William and Liz (Princess Liz)

A few days ago I got an unexpected call, one of those that you don’t feel like answering because you sense that what you’re about to hear will affect your state of mind. The caller was so insistent that his number engraved itself on my memory. The person who called was a friend of mine, a bit of a nutcase, who’s hard to shake off; not because I’m party to his craziness, but because he is a good person, and I care about him. “Hugo, buddy, why don’t you answer my call,” he reproached me in an authoritative voice. He knows why I didn’t answer: it’s because he always has some urgent problem to keep his adrenaline going. “You’ve got to help me with this. There’s this gentleman that I know who needs to travel to Cuba. There aren’t any tickets, and the flights are really expensive. Can you help me out?” But, hold on, who is this gentleman and what kind of problem does he have that requires you to ask for my help so desperately? “Just listen to him,” he said. “He’ll tell you.” I agreed to meet with William, the gentleman with the problem, at about 6 p.m. in a park near a house where I usually meet up...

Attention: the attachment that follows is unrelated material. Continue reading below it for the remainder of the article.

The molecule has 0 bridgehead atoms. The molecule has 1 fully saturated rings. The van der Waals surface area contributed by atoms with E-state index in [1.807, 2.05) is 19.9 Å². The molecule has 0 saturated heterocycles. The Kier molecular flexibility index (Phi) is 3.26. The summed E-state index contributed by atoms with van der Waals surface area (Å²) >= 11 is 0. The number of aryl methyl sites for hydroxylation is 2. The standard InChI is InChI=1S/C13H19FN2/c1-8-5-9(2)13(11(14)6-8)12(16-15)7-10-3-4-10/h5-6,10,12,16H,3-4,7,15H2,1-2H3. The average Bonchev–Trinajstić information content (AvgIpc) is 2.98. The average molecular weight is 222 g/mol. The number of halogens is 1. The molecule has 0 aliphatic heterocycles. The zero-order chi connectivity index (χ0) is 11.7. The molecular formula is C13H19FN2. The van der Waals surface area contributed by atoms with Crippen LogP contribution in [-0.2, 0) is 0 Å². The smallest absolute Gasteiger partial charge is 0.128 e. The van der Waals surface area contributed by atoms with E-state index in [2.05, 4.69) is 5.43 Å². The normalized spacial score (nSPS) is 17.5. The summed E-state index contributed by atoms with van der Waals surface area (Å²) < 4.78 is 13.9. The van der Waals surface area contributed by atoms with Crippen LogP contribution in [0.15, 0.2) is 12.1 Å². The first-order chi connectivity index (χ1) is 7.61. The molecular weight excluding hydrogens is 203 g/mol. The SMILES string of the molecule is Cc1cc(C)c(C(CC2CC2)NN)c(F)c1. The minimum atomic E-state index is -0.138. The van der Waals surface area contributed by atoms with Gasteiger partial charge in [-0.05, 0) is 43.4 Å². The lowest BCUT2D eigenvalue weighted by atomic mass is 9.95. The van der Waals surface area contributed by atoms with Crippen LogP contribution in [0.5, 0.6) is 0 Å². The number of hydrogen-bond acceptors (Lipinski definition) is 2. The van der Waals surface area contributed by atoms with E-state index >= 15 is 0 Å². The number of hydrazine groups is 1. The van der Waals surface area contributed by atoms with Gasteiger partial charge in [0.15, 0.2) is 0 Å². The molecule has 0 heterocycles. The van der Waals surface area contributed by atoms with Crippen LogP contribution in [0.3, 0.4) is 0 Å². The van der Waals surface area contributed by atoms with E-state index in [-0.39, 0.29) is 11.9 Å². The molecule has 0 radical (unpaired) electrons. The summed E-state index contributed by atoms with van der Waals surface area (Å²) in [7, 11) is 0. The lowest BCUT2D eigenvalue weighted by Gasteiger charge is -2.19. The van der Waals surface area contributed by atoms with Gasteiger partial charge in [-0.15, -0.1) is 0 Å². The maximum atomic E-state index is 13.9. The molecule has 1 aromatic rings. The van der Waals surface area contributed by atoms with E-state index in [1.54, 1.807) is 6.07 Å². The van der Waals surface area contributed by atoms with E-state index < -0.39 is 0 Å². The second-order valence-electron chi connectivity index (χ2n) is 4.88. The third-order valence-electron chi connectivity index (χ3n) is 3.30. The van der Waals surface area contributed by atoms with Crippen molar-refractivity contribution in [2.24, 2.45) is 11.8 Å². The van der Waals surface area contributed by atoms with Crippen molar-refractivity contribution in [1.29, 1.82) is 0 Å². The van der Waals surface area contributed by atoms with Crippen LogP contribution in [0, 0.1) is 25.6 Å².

Foto: Adriana Rodríguez

There is only one mother, and that goes for fathers, too

As a child, I used to hear people say, “There are plenty of fathers, but there is only one mother….” I have no idea where this famous saying came from, that is, who came up with the idea of defending, supporting, and reaffirming the sacrifice and effort of mothers and so weakly describing the responsibilities of fathers, although I assume it was a woman, and a mother. It’s embarrassing for me to refute that assertion and I do not dare to speculate on the possible reasons for its taking hold. In fact, during those innocent childhood days—with my hairless chin and orthopedic shoes—I would ask my mother about the meaning of that refrain, which she repeated so often, even though in my case it could have been justified due to my father’s absence. The embarrassment lies more in the fact that I refuse to accept that my duty as a father should be so indiscriminately minimized, or the duties of many others who have assumed the role of mother, or, in fact, are as much a mother as the best of them. Of course “defending” the role of fathers does nothing to diminish the courage, heroism, and unconditional, sacred love...